I am aware that these practices of assuming and ascribing religious titles as well as positions of seniority and paternalism are popularly upheld today among professing ministers of God and are deeply rooted in the traditions of church organizations. But these practices have arisen out of apostasy. It is always the neglect of obeying the word of the Lord usually to maintain popularity and traditions that gives rise to apostasy. And if the maintenance of hierarchical positions in church organizations is in contradiction to the word of the Lord, it is without doubt a primary indication of the lamentable condition of apostasy which pervades these church organizations.
In fact, a close examination of the history of visitations by the Holy Spirit in apostate church organizations shows that the moving of the Spirit has always brought about the shaking and dismantling of the hierarchy forms of control in these organizations. If not, these movements of the Spirit usually generate a move of God's people from under such yokes and into the order of the Kingdom of God, the direct reign of Christ in their hearts, and the liberty of the Spirit.
Ministers of God are brethren and servants in the Church and the Kingdom of God. The Lord Jesus Christ has sole supreme authority and power over His followers. He commands us not to assume or ascribe to any one any office, position, or title which denotes superiority, paternalism, or authority over His followers. In fact, many take the names of ministries, such as apostles, prophets, evangelists, pastors, elders, bishops, deacons, and others, which the Lord has given His followers to be servants in the Church, and misuse them as titles to denote superiority and authority over others. This is all forbidden by the Lord.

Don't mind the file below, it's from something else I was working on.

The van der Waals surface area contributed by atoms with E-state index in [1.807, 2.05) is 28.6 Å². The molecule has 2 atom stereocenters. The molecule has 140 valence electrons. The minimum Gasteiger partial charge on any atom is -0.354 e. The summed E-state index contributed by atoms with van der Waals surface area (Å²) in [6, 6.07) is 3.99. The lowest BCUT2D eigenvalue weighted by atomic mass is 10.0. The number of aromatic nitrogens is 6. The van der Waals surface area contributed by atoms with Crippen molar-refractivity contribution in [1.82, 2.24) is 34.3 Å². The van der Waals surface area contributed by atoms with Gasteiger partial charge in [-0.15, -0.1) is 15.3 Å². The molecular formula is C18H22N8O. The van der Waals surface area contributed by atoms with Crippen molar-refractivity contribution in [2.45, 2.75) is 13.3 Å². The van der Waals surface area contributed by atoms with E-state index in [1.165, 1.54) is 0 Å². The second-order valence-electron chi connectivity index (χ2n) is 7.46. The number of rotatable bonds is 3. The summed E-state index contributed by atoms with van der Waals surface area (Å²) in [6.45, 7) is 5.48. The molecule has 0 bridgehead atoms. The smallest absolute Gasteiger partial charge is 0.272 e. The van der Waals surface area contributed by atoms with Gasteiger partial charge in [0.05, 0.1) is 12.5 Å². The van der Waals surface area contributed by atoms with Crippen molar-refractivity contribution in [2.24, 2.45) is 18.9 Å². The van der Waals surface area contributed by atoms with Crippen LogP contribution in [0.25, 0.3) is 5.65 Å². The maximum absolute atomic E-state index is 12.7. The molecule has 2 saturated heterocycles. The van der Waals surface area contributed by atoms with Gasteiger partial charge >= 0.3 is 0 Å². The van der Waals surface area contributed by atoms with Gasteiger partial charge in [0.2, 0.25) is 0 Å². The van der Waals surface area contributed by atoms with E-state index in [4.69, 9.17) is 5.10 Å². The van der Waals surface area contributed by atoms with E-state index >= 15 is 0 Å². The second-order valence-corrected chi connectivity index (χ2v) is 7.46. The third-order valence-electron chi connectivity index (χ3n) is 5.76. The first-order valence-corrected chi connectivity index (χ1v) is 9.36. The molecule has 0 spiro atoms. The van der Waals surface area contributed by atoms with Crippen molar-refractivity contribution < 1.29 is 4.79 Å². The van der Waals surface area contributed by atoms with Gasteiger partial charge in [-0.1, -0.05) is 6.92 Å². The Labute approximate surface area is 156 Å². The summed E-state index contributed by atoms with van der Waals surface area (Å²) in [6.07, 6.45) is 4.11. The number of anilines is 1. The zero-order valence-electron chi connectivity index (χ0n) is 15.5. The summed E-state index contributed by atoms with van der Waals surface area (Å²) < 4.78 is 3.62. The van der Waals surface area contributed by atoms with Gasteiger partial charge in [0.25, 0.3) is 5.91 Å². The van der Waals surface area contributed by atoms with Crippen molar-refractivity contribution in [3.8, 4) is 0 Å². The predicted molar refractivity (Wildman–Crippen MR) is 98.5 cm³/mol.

It is noteworthy that the Holy Spirit when identifying the servants of God in the Bible simply used their names – Abraham, Isaac, Moses, Aaron, Joshua, Samuel, David, Jeremiah, Ezekiel, Jesus, Peter, James, Paul, etc., to name a few. These great and mightily used servants of God carried no titles to their names. Why should we?
Men may assume for themselves or ascribe to others titles of ministries, contrary to the Lord’s command, but ministry titles do not provide real ministries. Only the Lord gives and ordains His ministries in the Church. "For not he who commends himself is approved, but whom the Lord commends" (2 Corinthians 10:18). If the Lord has given you a ministry, He will commend you in the ministry, not by a title, but by His own confirmation in the demonstration of the Holy Ghost and power. But the ministry the Lord gives is to make you a servant in the Church and not to exalt you in any superior position over His people.